Why No Textbooks?

Let’s assume a few things:

  1. You’re a teacher.
  2. You speak Spanish fluently.
  3. You have a good handle on Spanish grammar, and can explain it and correct it.
  4. You have a good-sized vocabulary – you can understand films, news articles, and short stories, for example.
  5. There are particular areas of  the Spanish-speaking universe that interest you more than others.

Is all of this true? Then, congratulations: You have no need of a textbook.

Here’s a list of the things that textbooks are commonly believed to do – and under each, I’ll give my reasons for why these don’t convince me:

Textbooks provide vocabulary.

  • A simple dictionary does the job of providing vocabulary far better than a textbook does. Textbooks do provide thematic lists, organized into chapters – “The family!”, “Travel!”, “Sports and recreation!”, etc. But these lists, these activities, devoid of a meaningful context that students actually care about, don’t reflect the way in which human beings naturally learn. We don’t learn best by rote, but by gaining an interest in, and losing any fear of, new concepts and new contexts. We do this with a new language through using it. Hearing, understanding, and telling meaningful, memorable stories. We use words and grammar as tools to explore, and shouldn’t view them as the goal of the lesson. Language acquisition is an art, and not a science; it’s a skill that becomes innate, rather than a series of data points to accumulate, or a number of trophies to hang on the wall, or boxes to tick. If students gain the skills to (a) recognize new words, (b) talk their way around words they lack, and (c) make words up when they need them, there’s no need to maintain any lists anywhere. Students don’t remember things because they were shown them on a list. They remember things because they’re memorable.

Textbooks provide students with a grammar reference.

  • That’s a lot of money to spend on something the student could have taken (and been required to take) detailed notes on in class. Grammar, like vocabulary, is a process that’s ongoing, and which students ideally acquire without knowing they’re acquiring it. Provided it’s done in the target language, grammar is something you can talk about frequently. In-class usage, lots of input and analysis, refreshers and reminders through using the language are much better than reference books at keeping grammar in students’ heads. Ideally, grammar grows in a student’s mind without the student consciously knowing it’s happening. Having a book somewhere describing the grammar doesn’t help a student use the language any more than having an anatomy book at home helps their lungs to work.

Textbooks break the language down into digestible chunks in a logical progression.

  • It turns out that students don’t need to be protected from complicated language elements in order to acquire the language. Teachers can train students not to worry about what they don’t understand. And teachers are smart enough to only assess their students on what they can do. Textbooks and their artificially-simplified language presentation actually set the students up for extreme frustration later on, when things inevitably get complicated.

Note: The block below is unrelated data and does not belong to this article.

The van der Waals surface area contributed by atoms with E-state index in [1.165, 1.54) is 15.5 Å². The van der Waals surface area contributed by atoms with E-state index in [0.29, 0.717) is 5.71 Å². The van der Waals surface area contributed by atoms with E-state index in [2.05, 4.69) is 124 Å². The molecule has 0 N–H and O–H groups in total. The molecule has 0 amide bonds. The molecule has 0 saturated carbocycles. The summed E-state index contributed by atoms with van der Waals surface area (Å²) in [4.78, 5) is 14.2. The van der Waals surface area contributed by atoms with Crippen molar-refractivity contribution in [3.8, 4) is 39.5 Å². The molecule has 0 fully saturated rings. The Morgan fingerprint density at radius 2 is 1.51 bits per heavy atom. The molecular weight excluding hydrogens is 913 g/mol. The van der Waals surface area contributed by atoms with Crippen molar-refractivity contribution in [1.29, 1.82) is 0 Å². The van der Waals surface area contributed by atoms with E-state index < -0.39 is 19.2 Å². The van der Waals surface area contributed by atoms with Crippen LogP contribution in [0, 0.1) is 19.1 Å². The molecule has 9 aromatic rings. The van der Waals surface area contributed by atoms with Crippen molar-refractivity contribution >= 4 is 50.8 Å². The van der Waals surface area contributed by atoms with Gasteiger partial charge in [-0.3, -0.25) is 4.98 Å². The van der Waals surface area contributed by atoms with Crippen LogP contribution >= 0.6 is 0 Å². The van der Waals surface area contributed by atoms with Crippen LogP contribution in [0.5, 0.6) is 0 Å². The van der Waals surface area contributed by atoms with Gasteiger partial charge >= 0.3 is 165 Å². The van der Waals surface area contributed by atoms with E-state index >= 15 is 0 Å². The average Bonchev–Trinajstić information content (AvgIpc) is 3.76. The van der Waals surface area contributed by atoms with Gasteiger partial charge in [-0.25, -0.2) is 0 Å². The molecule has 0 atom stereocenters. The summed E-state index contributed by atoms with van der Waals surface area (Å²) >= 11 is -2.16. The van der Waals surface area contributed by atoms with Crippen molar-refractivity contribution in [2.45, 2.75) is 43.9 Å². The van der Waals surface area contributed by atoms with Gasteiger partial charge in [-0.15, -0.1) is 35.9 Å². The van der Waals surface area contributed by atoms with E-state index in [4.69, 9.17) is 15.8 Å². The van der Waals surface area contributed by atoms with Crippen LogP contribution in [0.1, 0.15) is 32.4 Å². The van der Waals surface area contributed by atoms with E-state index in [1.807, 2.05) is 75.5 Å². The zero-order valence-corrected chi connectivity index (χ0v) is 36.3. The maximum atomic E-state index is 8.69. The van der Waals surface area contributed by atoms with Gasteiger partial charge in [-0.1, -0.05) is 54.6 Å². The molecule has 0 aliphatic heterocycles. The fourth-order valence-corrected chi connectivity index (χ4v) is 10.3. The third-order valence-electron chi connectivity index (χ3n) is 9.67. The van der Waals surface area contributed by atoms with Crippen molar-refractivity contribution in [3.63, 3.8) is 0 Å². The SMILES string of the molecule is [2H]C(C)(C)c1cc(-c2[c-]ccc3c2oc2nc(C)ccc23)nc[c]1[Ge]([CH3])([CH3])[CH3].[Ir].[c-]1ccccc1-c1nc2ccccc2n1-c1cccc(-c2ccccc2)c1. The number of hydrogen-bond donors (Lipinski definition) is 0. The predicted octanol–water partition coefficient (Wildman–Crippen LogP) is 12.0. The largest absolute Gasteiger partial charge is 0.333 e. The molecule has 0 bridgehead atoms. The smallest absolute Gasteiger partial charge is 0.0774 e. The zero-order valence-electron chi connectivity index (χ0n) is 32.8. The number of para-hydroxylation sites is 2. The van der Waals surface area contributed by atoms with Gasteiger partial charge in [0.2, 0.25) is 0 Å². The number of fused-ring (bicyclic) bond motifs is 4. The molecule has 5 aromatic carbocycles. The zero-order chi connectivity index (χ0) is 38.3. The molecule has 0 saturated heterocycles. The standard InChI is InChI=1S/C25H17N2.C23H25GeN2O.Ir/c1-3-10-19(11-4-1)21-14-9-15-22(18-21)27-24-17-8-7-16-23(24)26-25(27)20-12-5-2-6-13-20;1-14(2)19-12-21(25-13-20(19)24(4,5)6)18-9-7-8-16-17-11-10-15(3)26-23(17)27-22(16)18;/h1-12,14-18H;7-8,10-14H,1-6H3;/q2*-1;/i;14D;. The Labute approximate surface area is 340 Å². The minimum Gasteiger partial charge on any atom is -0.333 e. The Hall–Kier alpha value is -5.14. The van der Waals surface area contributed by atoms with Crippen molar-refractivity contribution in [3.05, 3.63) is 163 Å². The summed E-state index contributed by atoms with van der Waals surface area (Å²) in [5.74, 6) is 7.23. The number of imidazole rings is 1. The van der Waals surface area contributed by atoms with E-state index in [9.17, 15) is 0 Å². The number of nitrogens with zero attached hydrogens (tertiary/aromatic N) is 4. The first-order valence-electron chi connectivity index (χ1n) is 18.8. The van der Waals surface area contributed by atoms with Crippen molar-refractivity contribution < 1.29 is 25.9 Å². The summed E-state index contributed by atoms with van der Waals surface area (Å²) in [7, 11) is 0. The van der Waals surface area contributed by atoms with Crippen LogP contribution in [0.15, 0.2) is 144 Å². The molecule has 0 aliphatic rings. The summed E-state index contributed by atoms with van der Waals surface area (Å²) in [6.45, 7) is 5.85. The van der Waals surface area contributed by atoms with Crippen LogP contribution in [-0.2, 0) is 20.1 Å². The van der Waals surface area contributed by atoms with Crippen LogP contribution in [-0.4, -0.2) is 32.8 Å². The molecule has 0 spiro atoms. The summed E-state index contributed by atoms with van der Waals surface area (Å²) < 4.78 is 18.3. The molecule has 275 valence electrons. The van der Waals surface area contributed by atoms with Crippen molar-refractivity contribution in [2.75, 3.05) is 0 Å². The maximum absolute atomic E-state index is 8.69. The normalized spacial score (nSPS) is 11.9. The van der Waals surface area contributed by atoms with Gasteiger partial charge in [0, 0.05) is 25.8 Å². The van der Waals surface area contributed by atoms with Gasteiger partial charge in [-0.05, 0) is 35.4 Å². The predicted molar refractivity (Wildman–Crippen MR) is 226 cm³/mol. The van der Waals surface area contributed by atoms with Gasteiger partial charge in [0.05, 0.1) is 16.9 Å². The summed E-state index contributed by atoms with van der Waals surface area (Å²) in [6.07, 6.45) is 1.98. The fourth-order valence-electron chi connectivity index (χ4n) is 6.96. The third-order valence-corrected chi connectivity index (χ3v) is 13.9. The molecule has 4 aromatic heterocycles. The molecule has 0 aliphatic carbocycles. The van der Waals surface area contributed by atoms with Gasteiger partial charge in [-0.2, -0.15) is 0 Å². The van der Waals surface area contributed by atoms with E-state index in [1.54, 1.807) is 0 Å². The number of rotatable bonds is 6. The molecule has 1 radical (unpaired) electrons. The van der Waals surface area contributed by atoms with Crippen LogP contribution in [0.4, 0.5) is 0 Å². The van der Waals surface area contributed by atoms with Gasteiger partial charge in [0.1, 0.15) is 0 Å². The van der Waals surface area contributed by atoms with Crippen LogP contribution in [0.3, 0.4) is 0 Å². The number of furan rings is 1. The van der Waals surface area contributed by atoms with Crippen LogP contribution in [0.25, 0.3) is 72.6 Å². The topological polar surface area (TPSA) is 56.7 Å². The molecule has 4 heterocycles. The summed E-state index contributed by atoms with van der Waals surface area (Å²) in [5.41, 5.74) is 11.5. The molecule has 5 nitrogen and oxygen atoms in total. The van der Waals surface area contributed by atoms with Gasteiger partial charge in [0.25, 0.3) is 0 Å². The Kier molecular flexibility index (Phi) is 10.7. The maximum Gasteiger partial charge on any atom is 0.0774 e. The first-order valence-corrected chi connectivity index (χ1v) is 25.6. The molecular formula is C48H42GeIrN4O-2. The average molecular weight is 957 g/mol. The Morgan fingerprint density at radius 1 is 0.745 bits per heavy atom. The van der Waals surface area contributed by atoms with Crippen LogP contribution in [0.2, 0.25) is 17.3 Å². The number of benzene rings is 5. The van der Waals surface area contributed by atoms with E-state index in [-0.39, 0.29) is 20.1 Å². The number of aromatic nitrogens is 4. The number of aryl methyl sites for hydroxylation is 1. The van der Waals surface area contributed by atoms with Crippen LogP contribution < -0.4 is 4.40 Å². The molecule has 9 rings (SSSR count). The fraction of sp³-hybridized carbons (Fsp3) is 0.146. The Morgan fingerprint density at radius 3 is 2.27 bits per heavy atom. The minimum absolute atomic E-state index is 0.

Textbooks keep several different sections, taught by different teachers, on the same path, with the same expectations.

  • Schools can pretend all they like that an entire grade level is being brought along at the same rate, but everyone on the ground knows it’s absolutely not so. Individual students excel, or lag behind; some groups form dynamics that mysteriously impede (or accelerate!) progress. When students move from Spanish 1 to Spanish 2, no matter where, no matter the methods, there is simply no way that all of them are on the same page. Many will sigh and roll their eyes through the review that takes up the first two weeks of class, while others, who passed the same course, sweat and fret and wonder when the heck they did this last year. This happens with textbooks, or without them.Why do we keep struggling to deny it?

Textbooks provide fun and useful activities that keep students engaged and interested.

  • I will simply say this: Such was not my own experience with textbooks as a student. I have learned three “second” languages, in both in high school and college. And I learned the heck out of them. If I were to receive an award for my achievement in any of them, I would definitely not include any of my textbooks in my acceptance speech.

Textbooks provide a curated selection of cultural artifacts, readings, films, songs, and poems, all selected to provide a well-curated sampling of Spanish-speaking culture.

  • You know who could do that better? You.